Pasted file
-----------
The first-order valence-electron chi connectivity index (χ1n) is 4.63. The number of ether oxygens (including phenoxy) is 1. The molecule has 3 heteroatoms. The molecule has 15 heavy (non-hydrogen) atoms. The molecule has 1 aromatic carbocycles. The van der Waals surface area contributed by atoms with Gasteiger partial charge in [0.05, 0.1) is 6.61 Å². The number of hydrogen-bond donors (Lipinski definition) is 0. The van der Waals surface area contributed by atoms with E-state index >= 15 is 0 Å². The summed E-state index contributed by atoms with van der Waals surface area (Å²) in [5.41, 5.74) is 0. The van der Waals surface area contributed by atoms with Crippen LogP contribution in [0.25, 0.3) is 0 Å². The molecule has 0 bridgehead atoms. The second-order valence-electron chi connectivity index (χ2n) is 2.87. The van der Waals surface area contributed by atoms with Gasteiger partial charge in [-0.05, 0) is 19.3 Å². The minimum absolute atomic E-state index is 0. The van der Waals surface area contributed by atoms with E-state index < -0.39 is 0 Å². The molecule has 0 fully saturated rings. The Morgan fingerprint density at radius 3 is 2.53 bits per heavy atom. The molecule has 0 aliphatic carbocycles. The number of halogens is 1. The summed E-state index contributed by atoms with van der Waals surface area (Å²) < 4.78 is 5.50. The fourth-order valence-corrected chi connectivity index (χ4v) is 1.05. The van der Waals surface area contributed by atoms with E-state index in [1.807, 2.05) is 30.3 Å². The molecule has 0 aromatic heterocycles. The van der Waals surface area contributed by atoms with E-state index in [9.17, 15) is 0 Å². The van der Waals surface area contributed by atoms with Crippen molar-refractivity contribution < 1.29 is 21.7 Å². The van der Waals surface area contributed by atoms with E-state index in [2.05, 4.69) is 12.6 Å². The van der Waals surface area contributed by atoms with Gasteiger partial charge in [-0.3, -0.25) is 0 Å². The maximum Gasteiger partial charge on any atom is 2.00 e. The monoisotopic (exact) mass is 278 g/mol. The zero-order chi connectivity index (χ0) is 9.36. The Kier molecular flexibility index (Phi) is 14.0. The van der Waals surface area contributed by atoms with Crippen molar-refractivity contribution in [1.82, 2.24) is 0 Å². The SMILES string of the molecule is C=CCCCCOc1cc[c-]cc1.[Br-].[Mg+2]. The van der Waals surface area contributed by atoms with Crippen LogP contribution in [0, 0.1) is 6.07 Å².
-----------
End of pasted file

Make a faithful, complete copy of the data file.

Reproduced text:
The first-order valence-electron chi connectivity index (χ1n) is 4.63. The number of ether oxygens (including phenoxy) is 1. The molecule has 3 heteroatoms. The molecule has 15 heavy (non-hydrogen) atoms. The molecule has 1 aromatic carbocycles. The van der Waals surface area contributed by atoms with Gasteiger partial charge in [0.05, 0.1) is 6.61 Å². The number of hydrogen-bond donors (Lipinski definition) is 0. The van der Waals surface area contributed by atoms with E-state index >= 15 is 0 Å². The summed E-state index contributed by atoms with van der Waals surface area (Å²) in [5.41, 5.74) is 0. The van der Waals surface area contributed by atoms with Crippen LogP contribution in [0.25, 0.3) is 0 Å². The molecule has 0 bridgehead atoms. The second-order valence-electron chi connectivity index (χ2n) is 2.87. The van der Waals surface area contributed by atoms with Gasteiger partial charge in [-0.05, 0) is 19.3 Å². The minimum absolute atomic E-state index is 0. The van der Waals surface area contributed by atoms with E-state index < -0.39 is 0 Å². The molecule has 0 fully saturated rings. The Morgan fingerprint density at radius 3 is 2.53 bits per heavy atom. The molecule has 0 aliphatic carbocycles. The number of halogens is 1. The summed E-state index contributed by atoms with van der Waals surface area (Å²) < 4.78 is 5.50. The fourth-order valence-corrected chi connectivity index (χ4v) is 1.05. The van der Waals surface area contributed by atoms with E-state index in [1.807, 2.05) is 30.3 Å². The molecule has 0 aromatic heterocycles. The van der Waals surface area contributed by atoms with E-state index in [9.17, 15) is 0 Å². The van der Waals surface area contributed by atoms with Crippen molar-refractivity contribution < 1.29 is 21.7 Å². The van der Waals surface area contributed by atoms with E-state index in [2.05, 4.69) is 12.6 Å². The van der Waals surface area contributed by atoms with Gasteiger partial charge in [-0.3, -0.25) is 0 Å². The maximum Gasteiger partial charge on any atom is 2.00 e. The monoisotopic (exact) mass is 278 g/mol. The zero-order chi connectivity index (χ0) is 9.36. The Kier molecular flexibility index (Phi) is 14.0. The van der Waals surface area contributed by atoms with Crippen molar-refractivity contribution in [1.82, 2.24) is 0 Å². The SMILES string of the molecule is C=CCCCCOc1cc[c-]cc1.[Br-].[Mg+2]. The van der Waals surface area contributed by atoms with Crippen LogP contribution in [0, 0.1) is 6.07 Å².